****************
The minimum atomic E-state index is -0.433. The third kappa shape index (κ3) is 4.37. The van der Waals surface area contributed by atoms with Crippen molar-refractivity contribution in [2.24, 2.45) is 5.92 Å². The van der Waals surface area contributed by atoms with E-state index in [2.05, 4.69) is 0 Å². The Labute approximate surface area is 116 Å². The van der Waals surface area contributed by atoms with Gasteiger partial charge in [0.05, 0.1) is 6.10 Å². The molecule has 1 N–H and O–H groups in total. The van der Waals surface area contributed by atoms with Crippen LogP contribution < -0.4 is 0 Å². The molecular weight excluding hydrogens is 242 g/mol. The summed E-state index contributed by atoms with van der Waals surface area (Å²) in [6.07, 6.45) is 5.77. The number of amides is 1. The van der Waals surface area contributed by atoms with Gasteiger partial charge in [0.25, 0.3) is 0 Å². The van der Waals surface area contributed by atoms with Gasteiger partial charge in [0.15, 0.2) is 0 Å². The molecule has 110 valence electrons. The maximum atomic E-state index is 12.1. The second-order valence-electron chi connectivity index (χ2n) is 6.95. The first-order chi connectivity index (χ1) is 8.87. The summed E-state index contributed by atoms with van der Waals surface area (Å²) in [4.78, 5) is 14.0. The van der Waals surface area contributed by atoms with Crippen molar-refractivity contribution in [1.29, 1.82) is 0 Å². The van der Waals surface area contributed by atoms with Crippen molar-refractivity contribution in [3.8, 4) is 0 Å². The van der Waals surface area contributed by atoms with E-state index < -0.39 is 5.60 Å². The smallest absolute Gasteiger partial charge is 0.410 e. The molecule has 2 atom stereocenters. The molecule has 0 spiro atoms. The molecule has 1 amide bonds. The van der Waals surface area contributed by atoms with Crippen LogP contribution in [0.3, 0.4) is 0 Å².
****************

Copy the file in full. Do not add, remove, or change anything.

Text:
The minimum atomic E-state index is -0.433. The third kappa shape index (κ3) is 4.37. The van der Waals surface area contributed by atoms with Crippen molar-refractivity contribution in [2.24, 2.45) is 5.92 Å². The van der Waals surface area contributed by atoms with E-state index in [2.05, 4.69) is 0 Å². The Labute approximate surface area is 116 Å². The van der Waals surface area contributed by atoms with Gasteiger partial charge in [0.05, 0.1) is 6.10 Å². The molecule has 1 N–H and O–H groups in total. The van der Waals surface area contributed by atoms with Crippen LogP contribution < -0.4 is 0 Å². The molecular weight excluding hydrogens is 242 g/mol. The summed E-state index contributed by atoms with van der Waals surface area (Å²) in [6.07, 6.45) is 5.77. The number of amides is 1. The van der Waals surface area contributed by atoms with Gasteiger partial charge in [0.25, 0.3) is 0 Å². The van der Waals surface area contributed by atoms with Gasteiger partial charge in [0.15, 0.2) is 0 Å². The molecule has 110 valence electrons. The maximum atomic E-state index is 12.1. The second-order valence-electron chi connectivity index (χ2n) is 6.95. The first-order chi connectivity index (χ1) is 8.87. The summed E-state index contributed by atoms with van der Waals surface area (Å²) in [4.78, 5) is 14.0. The van der Waals surface area contributed by atoms with Crippen molar-refractivity contribution in [1.29, 1.82) is 0 Å². The van der Waals surface area contributed by atoms with Crippen molar-refractivity contribution in [3.8, 4) is 0 Å². The van der Waals surface area contributed by atoms with E-state index < -0.39 is 5.60 Å². The smallest absolute Gasteiger partial charge is 0.410 e. The molecule has 2 atom stereocenters. The molecule has 0 spiro atoms. The molecule has 1 amide bonds. The van der Waals surface area contributed by atoms with Crippen LogP contribution in [0.3, 0.4) is 0 Å².